Europe
RTVS

Slovakia: protests over government’s authoritarian tilt

Slovakia¬†has seen mass protests in recent weeks over new authoritarian measures by the ruling populist government of¬†Prime Minister Robert Fico. The government has¬†dissolved the Special Prosecutor’s Office, which had indicted Fico’s chief of staff and¬†imprisoned his former prosecutor general for corruption.¬†The government¬†is also proposing to dissolve the state broadcaster¬†Slovak Television & Radio, and replace it with a new official media body that would be under closer government control. Critics see the move as facilitating propaganda for the ruling coalition, as well as disinformation and Russian influence. (Photo: Wikimedia Commons)

Planet Watch
Tengiz

Ukraine war portends new oil shock

Long-depressed oil prices are suddenly soaring in response to the Russian invasion of Ukraine, with impacts already being felt globally. Exports from Kazakhstan and the Caspian Basin are virtually paralyzed, as the Black Sea¬†pipeline terminal delivering the crude to Western markets is incurring a prohibitive “war risk insurance premium.”¬†Berlin has suspended the¬†Nord Stream 2 pipeline, which is to carry Russian gas under the Baltic Sea to Germany‚ÄĒand¬†Russia has retaliated by threatening¬†to cut gas supplies to Europe via the Nord Stream 1 line.¬†In his executive order barring Russian oil and gas imports to the US, President Biden issued a warning to the oil companies, urging that the war should not serve as an excuse for¬†price-gouging.¬†But¬†it is actually the oil futures market that plays a determinant role in fixing the international price. There’s a big psychological element involved, which is why every escalation in the Middle East (without fail)¬†jacks up oil prices. A war in Europe will almost certainly mean another oil shock, with grim implications for the world economy and Biden’s political chances. (Photo of Kazakh oil-field via Wikimedia Commons)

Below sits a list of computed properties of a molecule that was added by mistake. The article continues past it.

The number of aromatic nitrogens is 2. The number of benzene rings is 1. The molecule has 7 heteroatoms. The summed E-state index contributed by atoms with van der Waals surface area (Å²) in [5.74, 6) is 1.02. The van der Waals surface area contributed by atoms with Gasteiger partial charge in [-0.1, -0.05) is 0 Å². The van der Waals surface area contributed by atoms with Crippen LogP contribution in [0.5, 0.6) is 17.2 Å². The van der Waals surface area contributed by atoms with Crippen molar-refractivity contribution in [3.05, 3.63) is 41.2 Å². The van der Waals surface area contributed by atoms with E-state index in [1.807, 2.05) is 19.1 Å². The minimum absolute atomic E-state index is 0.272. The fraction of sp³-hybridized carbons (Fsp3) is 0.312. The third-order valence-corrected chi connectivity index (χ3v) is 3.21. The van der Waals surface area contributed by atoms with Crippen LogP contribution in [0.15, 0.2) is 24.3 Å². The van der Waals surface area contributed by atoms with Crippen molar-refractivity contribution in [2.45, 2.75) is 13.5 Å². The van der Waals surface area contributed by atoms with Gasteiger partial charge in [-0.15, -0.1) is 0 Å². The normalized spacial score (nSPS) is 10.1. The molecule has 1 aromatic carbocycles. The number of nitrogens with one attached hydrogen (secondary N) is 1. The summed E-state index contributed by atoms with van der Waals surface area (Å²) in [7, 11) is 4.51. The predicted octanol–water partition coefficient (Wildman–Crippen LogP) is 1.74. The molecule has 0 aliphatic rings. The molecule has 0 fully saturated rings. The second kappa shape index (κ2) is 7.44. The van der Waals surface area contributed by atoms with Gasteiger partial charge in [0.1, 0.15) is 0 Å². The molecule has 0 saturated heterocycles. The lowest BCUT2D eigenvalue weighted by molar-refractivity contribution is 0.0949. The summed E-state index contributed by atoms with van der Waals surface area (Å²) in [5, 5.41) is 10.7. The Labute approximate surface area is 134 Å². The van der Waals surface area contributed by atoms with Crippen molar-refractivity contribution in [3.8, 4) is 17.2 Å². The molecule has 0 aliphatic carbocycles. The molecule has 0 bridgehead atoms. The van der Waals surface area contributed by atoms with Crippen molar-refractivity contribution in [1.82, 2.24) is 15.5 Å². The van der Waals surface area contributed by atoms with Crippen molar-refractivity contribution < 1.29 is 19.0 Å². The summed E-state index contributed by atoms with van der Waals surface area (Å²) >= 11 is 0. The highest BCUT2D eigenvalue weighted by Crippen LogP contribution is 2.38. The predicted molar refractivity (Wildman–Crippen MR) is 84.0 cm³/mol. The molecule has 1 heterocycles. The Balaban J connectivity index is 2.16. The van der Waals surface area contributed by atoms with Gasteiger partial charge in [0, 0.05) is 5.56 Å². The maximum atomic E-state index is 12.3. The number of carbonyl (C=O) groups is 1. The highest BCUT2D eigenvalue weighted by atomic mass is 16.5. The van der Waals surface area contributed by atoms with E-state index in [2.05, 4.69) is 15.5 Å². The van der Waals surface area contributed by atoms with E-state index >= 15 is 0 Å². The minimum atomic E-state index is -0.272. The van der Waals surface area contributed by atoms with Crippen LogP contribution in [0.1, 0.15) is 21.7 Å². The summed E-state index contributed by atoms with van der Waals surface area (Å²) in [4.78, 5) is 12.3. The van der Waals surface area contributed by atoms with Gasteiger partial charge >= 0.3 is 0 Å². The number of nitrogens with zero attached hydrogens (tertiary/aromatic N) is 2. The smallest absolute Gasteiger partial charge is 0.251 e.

Planet Watch
Ghana soldiers

Growing police-state measures in face of COVID-19

As nations across the globe remain under lockdown, more sweeping powers are being assumed by governments in the name of containing the COVID-19 pandemic. Facing demands for relief from poor barrios running out of resources under his lockdown orders, Philippine President Rodrigo Duterte threatened to shoot protesters in the streets.¬†Police have opened fire on lockdown violators in Nigeria, Ghana and Peru. In Tunisia, remote-controlled wheeled robots have been deployed to accost lockdown violators. States of emergency, including broad powers to restrict movements and control the media, have been declared from the Philippines to Serbia.¬†Amnesty International warns¬†that the restrictive measures could become a “new normal.” (Photo: Pulse, Ghana)

Palestine

Palestinians reject Warsaw Conference

The secretary general of the Palestinian Liberation Organization executive committee, Saeb Erekat, issued a statement rejecting the US-led conference in Warsaw, ostensibly aimed at brokering Middle East peace. Said Erekat: “Today we face a reality whereby the US Trump administration, in cooperation with the Polish government, is pushing yet a new initiative to annihilate the Palestinian national project.” Poland has been making some efforts to resist turning the conference into a propagandistic anti-Iran meeting dominated by the US, Israel and Saudi Arabia.¬†The notable absentees from the¬†summit are meanwhile convening their own meeting in the Russian resort of Sochi. The rival summit is bringing together Vladimir Putin, Turkey’s Recep Tayyip Erdogan and Iran’s Hassan Rouhani. ¬†(Photo:¬†Ma’an)

Europe

Car industry behind Hungary’s ‘slave law’

In the biggest demonstrations since the fall of communism, thousands have repeatedly taken to the streets in Hungary to oppose Prime Minister Viktor Orba''s controversial "slave law." The square outside the parliament building in Budapest was massively occupied Dec. 12 as the law was approved. It was subsequently signed by President Janos Ader. Orban said the law scraps "silly rules," and will help those who want to earn more by working more. In fact, the law will allow employers to demand workers put in up to 400 extra hours per year of overtime, compared with the current limit of 250. Meanwhile, payment for this overtime may be delayed by up to three years. Local media in Hungary report that Orban pushed through the law in a bid to lure German auto-maker BMW to invest a billion euros in a new plant in Debrecen, Hungary's second city, situated in the poorest region of the country, the northeast. The move is portrayed as intended to undercut labor costs in Slovakia, where BMW was initially considering investment. (Photo: KaosEnLaRed)

Watching the Shadows

DoD announces transfer of Gitmo detainees

The US Department of Defense  announced  the transfer of five detainees from Guantánamo Bay to Slovakia and Goergia, leaving 143 prisoners at the facility.